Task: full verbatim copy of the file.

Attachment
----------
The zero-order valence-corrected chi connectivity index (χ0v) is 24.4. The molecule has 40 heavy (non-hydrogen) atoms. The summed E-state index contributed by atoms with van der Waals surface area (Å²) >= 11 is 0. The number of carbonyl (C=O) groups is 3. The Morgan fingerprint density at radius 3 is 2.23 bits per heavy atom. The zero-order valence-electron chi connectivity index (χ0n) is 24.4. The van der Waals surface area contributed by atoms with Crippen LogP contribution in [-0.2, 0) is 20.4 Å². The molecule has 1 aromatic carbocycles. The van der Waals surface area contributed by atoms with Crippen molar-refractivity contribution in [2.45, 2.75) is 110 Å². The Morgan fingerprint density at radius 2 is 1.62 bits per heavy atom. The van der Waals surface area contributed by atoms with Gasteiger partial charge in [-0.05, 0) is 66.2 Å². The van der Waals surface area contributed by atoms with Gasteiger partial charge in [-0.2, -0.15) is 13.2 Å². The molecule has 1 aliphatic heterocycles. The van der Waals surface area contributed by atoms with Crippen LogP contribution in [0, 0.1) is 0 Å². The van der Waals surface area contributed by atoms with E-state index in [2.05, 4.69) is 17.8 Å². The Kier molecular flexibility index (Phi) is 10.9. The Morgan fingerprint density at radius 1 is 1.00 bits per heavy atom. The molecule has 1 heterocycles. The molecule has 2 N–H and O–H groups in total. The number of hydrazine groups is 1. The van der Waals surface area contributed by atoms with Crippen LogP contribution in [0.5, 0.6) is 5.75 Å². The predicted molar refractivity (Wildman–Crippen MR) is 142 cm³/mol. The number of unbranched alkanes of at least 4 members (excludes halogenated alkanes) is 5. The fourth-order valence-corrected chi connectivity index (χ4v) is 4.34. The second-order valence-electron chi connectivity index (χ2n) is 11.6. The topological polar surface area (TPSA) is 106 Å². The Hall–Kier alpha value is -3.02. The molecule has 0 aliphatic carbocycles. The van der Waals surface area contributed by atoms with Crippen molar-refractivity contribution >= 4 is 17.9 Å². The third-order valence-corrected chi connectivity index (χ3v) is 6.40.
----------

The zero-order valence-corrected chi connectivity index (χ0v) is 24.4. The molecule has 40 heavy (non-hydrogen) atoms. The summed E-state index contributed by atoms with van der Waals surface area (Å²) >= 11 is 0. The number of carbonyl (C=O) groups is 3. The Morgan fingerprint density at radius 3 is 2.23 bits per heavy atom. The zero-order valence-electron chi connectivity index (χ0n) is 24.4. The van der Waals surface area contributed by atoms with Crippen LogP contribution in [-0.2, 0) is 20.4 Å². The molecule has 1 aromatic carbocycles. The van der Waals surface area contributed by atoms with Crippen molar-refractivity contribution in [2.45, 2.75) is 110 Å². The Morgan fingerprint density at radius 2 is 1.62 bits per heavy atom. The van der Waals surface area contributed by atoms with Gasteiger partial charge in [-0.05, 0) is 66.2 Å². The van der Waals surface area contributed by atoms with Gasteiger partial charge in [-0.2, -0.15) is 13.2 Å². The molecule has 1 aliphatic heterocycles. The van der Waals surface area contributed by atoms with Crippen LogP contribution in [0, 0.1) is 0 Å². The van der Waals surface area contributed by atoms with E-state index in [2.05, 4.69) is 17.8 Å². The Kier molecular flexibility index (Phi) is 10.9. The Morgan fingerprint density at radius 1 is 1.00 bits per heavy atom. The molecule has 1 heterocycles. The molecule has 2 N–H and O–H groups in total. The number of hydrazine groups is 1. The van der Waals surface area contributed by atoms with Crippen LogP contribution in [0.5, 0.6) is 5.75 Å². The predicted molar refractivity (Wildman–Crippen MR) is 142 cm³/mol. The number of unbranched alkanes of at least 4 members (excludes halogenated alkanes) is 5. The fourth-order valence-corrected chi connectivity index (χ4v) is 4.34. The second-order valence-electron chi connectivity index (χ2n) is 11.6. The topological polar surface area (TPSA) is 106 Å². The Hall–Kier alpha value is -3.02. The molecule has 0 aliphatic carbocycles. The van der Waals surface area contributed by atoms with Crippen molar-refractivity contribution >= 4 is 17.9 Å². The third-order valence-corrected chi connectivity index (χ3v) is 6.40.